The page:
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Stanford Libraries acquire Saroyan papers
STANFORD -- The Stanford University Libraries have acquired, as a gift, the papers and documents of the American author and playwright William Saroyan.
Robert Setrakian, executor of the Saroyan estate and director of the William Saroyan Foundation, and Michael Keller, Stanford university librarian and director of Academic Information Resources, reached a joint agreement to transfer ownership, including intellectual property rights, of the entire William Saroyan archival collection from the foundation to Stanford. The collection now resides in several different sites and is being assembled at Stanford. Once a preliminary inventory of the entire collection is prepared, it will be made accessible to researchers.
"This donation is one that has great promise for future research and teaching at Stanford, as well as for other scholars coming to Stanford," Keller said. "The collection should be of enormous value to literary scholars, social historians and cultural historians, as well, perhaps, to psychologists interested in the creative mind."
Setrakian said that "it is of special significance that a university of the stature of Stanford has taken on this rather large task of combining all of the collection once again. Stanford is going to take on all of the functions of exploiting the collection through publication, and it will be responsible for maintenance of all the copyrights."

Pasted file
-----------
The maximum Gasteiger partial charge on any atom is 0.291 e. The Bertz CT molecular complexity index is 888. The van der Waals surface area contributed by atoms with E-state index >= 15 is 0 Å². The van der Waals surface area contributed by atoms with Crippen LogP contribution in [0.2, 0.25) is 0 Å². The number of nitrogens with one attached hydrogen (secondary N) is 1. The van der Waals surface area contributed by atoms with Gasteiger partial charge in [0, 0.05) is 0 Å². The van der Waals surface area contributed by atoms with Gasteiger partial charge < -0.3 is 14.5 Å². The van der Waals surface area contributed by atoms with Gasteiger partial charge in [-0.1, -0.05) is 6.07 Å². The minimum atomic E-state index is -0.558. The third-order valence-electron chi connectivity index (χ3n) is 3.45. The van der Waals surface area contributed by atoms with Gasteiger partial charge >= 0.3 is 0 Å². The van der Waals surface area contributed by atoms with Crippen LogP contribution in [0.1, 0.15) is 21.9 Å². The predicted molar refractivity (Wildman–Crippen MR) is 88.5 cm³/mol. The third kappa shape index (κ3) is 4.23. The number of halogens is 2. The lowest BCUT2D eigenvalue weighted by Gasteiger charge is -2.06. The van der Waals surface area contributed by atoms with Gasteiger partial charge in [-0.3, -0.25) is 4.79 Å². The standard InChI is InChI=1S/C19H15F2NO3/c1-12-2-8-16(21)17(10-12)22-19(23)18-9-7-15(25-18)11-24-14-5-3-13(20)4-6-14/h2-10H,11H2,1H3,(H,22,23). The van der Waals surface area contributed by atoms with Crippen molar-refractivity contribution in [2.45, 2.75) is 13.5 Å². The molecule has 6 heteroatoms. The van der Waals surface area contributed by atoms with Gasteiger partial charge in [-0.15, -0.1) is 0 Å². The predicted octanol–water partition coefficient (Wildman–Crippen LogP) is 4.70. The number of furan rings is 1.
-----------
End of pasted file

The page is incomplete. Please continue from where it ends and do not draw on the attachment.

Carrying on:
Stanford, working in partnership with the Saroyan Foundation, will establish an annual writer's prize in Saroyan's name. Stanford will create a program to promote reading of Saroyan and other literary figures, and also will name its curatorship for British and American literature for William Saroyan.
More than 900 boxes of manuscripts, diaries, personal effects, contracts and letters already have been transported to Stanford from Fresno. Several hundred more boxes have yet to be moved to Stanford, but are expected in the near future.
Some of that material had been on deposit at the Bancroft Library of the University of California-Berkeley until the Saroyan Foundation determined where it would ultimately reside.
Saroyan was born in Fresno in 1908 and died there in 1981. The son of an Armenian immigrant, he left school at age 15. His first collection of short stories, The Daring Young Man on the Flying Trapeze, was published in 1934, and four years later he was awarded the Pulitzer Prize for his play, The Time of Your Life. However, Saroyan declined to accept the prize, noting that the play was "no more great or good" than his other works. Saroyan was one of the most prolific authors of the 20th century, with more than 4,000 literary works to his credit.
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